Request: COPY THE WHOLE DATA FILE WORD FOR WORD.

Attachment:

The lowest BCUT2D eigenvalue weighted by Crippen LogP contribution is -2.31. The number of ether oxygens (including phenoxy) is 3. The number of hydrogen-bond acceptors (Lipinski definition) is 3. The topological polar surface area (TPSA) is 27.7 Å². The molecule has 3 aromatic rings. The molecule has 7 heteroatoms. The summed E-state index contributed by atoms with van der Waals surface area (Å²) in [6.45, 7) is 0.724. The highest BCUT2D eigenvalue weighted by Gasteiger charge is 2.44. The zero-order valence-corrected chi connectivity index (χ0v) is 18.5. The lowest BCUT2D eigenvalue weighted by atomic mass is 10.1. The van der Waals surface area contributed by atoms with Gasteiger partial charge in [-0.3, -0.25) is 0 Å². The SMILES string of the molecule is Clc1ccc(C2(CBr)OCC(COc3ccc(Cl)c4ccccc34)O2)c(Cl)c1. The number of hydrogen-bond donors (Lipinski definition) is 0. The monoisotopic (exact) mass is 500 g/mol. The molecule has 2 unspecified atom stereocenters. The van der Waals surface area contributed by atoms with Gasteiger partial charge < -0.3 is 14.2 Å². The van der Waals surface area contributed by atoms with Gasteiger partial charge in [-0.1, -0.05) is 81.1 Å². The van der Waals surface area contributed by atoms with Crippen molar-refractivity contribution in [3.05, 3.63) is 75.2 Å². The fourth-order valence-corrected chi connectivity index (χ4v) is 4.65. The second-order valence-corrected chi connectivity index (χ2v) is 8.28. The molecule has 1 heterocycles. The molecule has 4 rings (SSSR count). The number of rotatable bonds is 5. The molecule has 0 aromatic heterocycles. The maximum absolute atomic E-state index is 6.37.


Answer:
The lowest BCUT2D eigenvalue weighted by Crippen LogP contribution is -2.31. The number of ether oxygens (including phenoxy) is 3. The number of hydrogen-bond acceptors (Lipinski definition) is 3. The topological polar surface area (TPSA) is 27.7 Å². The molecule has 3 aromatic rings. The molecule has 7 heteroatoms. The summed E-state index contributed by atoms with van der Waals surface area (Å²) in [6.45, 7) is 0.724. The highest BCUT2D eigenvalue weighted by Gasteiger charge is 2.44. The zero-order valence-corrected chi connectivity index (χ0v) is 18.5. The lowest BCUT2D eigenvalue weighted by atomic mass is 10.1. The van der Waals surface area contributed by atoms with Gasteiger partial charge in [-0.3, -0.25) is 0 Å². The SMILES string of the molecule is Clc1ccc(C2(CBr)OCC(COc3ccc(Cl)c4ccccc34)O2)c(Cl)c1. The number of hydrogen-bond donors (Lipinski definition) is 0. The monoisotopic (exact) mass is 500 g/mol. The molecule has 2 unspecified atom stereocenters. The van der Waals surface area contributed by atoms with Gasteiger partial charge < -0.3 is 14.2 Å². The van der Waals surface area contributed by atoms with Gasteiger partial charge in [-0.1, -0.05) is 81.1 Å². The van der Waals surface area contributed by atoms with Crippen molar-refractivity contribution in [3.05, 3.63) is 75.2 Å². The fourth-order valence-corrected chi connectivity index (χ4v) is 4.65. The second-order valence-corrected chi connectivity index (χ2v) is 8.28. The molecule has 1 heterocycles. The molecule has 4 rings (SSSR count). The number of rotatable bonds is 5. The molecule has 0 aromatic heterocycles. The maximum absolute atomic E-state index is 6.37.